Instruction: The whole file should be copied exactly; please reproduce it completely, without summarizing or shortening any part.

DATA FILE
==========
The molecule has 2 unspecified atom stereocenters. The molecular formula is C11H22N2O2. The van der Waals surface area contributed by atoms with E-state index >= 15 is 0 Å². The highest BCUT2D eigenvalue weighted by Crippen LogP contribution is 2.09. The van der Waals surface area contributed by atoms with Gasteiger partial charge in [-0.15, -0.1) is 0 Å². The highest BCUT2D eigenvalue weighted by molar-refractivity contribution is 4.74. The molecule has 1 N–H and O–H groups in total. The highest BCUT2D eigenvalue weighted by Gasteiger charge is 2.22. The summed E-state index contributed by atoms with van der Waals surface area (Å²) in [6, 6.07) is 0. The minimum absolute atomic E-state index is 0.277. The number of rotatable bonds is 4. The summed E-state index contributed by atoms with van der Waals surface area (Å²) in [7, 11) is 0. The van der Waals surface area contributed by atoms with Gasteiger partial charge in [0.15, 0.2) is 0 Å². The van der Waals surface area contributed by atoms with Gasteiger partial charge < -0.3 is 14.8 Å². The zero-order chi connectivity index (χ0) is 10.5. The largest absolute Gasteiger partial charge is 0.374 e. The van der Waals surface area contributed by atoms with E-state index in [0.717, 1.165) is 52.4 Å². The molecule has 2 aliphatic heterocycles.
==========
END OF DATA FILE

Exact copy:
The molecule has 2 unspecified atom stereocenters. The molecular formula is C11H22N2O2. The van der Waals surface area contributed by atoms with E-state index >= 15 is 0 Å². The highest BCUT2D eigenvalue weighted by Crippen LogP contribution is 2.09. The van der Waals surface area contributed by atoms with Gasteiger partial charge in [-0.15, -0.1) is 0 Å². The highest BCUT2D eigenvalue weighted by molar-refractivity contribution is 4.74. The molecule has 1 N–H and O–H groups in total. The highest BCUT2D eigenvalue weighted by Gasteiger charge is 2.22. The summed E-state index contributed by atoms with van der Waals surface area (Å²) in [6, 6.07) is 0. The minimum absolute atomic E-state index is 0.277. The number of rotatable bonds is 4. The summed E-state index contributed by atoms with van der Waals surface area (Å²) in [7, 11) is 0. The van der Waals surface area contributed by atoms with Gasteiger partial charge in [0.15, 0.2) is 0 Å². The van der Waals surface area contributed by atoms with Gasteiger partial charge < -0.3 is 14.8 Å². The zero-order chi connectivity index (χ0) is 10.5. The largest absolute Gasteiger partial charge is 0.374 e. The van der Waals surface area contributed by atoms with E-state index in [0.717, 1.165) is 52.4 Å². The molecule has 2 aliphatic heterocycles.